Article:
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Petition takes aim at development

Residents worry about flooding

JACKSON TWP — Opponents of a potential development vow to take action to prevent any construction that harms surrounding areas.

An online petition posted to on March 15 by Harmony resident Josh Meeder had more than 800 signatures as of Tuesday.

Township manager Chris Rearick said Creative Real Estate Development has indicated that it may submit a land development proposal in the next few months for property bordering Mercer Road, Wise Road and Route 19.

In the meantime the developer has submitted an application for grading on the property and plans to dump soil there that will be excavated from a recently approved Murphy Tractor business along Route 19.

In the petition, titled “STOP! The Creekside Manor Project from filling the flood plain and destroying wetlands,” Meeder claims that any development on the property would harm the flood plain, wildlife habitats, historic sites and property values.

Part of the property is in the flood plain set by the Federal Emergency Management Agency and residents are concerned that filling in and developing this land would make potential flooding worse.

During the aftermath of Hurricane Ivan in 2004, the Connoquenessing Creek flooded causing extensive damage to homes and businesses.

Meeder said both his home and the Center of Harmony building, which he owns, are on Mercer Street and would be damaged by flooding.

The petition may be the first of several measures taken by a newly formed group of residents and business owners who are concerned with the potential issues of developing areas near the creek, Meeder said.

“We will employ every legal and ethical means of stopping the fill of this area and any destructive, irresponsible development in the area,” he wrote on the petition website.

More than 75 percent of the online signatures are from people who live in or near Harmony and don’t want irresponsible development near their homes, Meeder said.

“The whole town is up in arms about it,” he said.

Their goal is not to prevent any development, but to work with the township and developer to ensure responsible development, he said.

Creative Real Estate owner Don Rodgers said the study he submitted shows that no flooding will occur and that his opponents will not be able to alter his plans.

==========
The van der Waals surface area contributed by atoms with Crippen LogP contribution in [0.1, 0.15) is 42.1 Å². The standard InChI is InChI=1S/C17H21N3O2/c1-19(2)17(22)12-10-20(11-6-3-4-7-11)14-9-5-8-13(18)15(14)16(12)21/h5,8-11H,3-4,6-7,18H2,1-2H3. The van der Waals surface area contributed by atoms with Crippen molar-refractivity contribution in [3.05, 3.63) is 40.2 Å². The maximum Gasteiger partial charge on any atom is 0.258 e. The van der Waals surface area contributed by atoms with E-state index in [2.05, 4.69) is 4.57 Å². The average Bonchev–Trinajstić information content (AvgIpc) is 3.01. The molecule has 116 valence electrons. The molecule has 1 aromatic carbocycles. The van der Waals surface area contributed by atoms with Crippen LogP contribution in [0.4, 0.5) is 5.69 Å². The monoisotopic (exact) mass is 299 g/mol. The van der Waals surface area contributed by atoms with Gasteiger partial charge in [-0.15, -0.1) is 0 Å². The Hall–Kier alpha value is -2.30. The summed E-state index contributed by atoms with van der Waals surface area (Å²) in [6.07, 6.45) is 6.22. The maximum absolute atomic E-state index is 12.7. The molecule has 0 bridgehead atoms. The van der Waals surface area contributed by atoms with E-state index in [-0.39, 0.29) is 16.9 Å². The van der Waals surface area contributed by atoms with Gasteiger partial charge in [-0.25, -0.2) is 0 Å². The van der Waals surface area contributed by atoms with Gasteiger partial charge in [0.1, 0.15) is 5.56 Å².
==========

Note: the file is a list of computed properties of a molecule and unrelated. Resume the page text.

“Our science proves it’s not going to flood them. I have my state permits to fill the site. The state will not issue permits if it’s going to cause problems to adjoining property owners,” he said.

Creative Real Estate originally proposed in 2002 a housing plan on the property to be called Creekside Manor, which was met with opposition from residents and the borough.

In 2004, Harmony hired an engineering firm to review a hydraulic study submitted with that application and make comments to Creative’s engineers and Jackson township, said Mayor Cathy Rape.

“We had an independent hydraulic engineering firm check the numbers and they had a few comments about what his (Rodgers’) engineer said,” Rape said.

However, the plans were dropped after the flooding following Hurricane Ivan, she said.

The residents in Harmony do not oppose Murphy Tractor, but they do not think it is wise to dump soil in the flood plain, Rape said.

The grading permit has not yet been granted and needs township, state and federal approval, Rearick said.

“He’s made application for the grading permit. Any land development would go through standard process for review once it is submitted,” he said.

Creative Real Estate already has received a National Pollutant Discharge Elimination System permit from the Butler County Conservation District, said Amanda Witman, state Department of Environmental Protection information specialist.

The permit program controls water pollution by regulating point sources such as ditches and pipes that discharge pollutants into waterways, according to the U.S. Environmental Protection Agency website.

The DEP waterways and wetlands program is reviewing its application for a Water Obstruction and Encroachment Permit which includes a hydrology study on the impacts on floodplain, Witman said.

“DEP is the lead agency for these types of earth disturbance activities and their impact on the environment,” she said.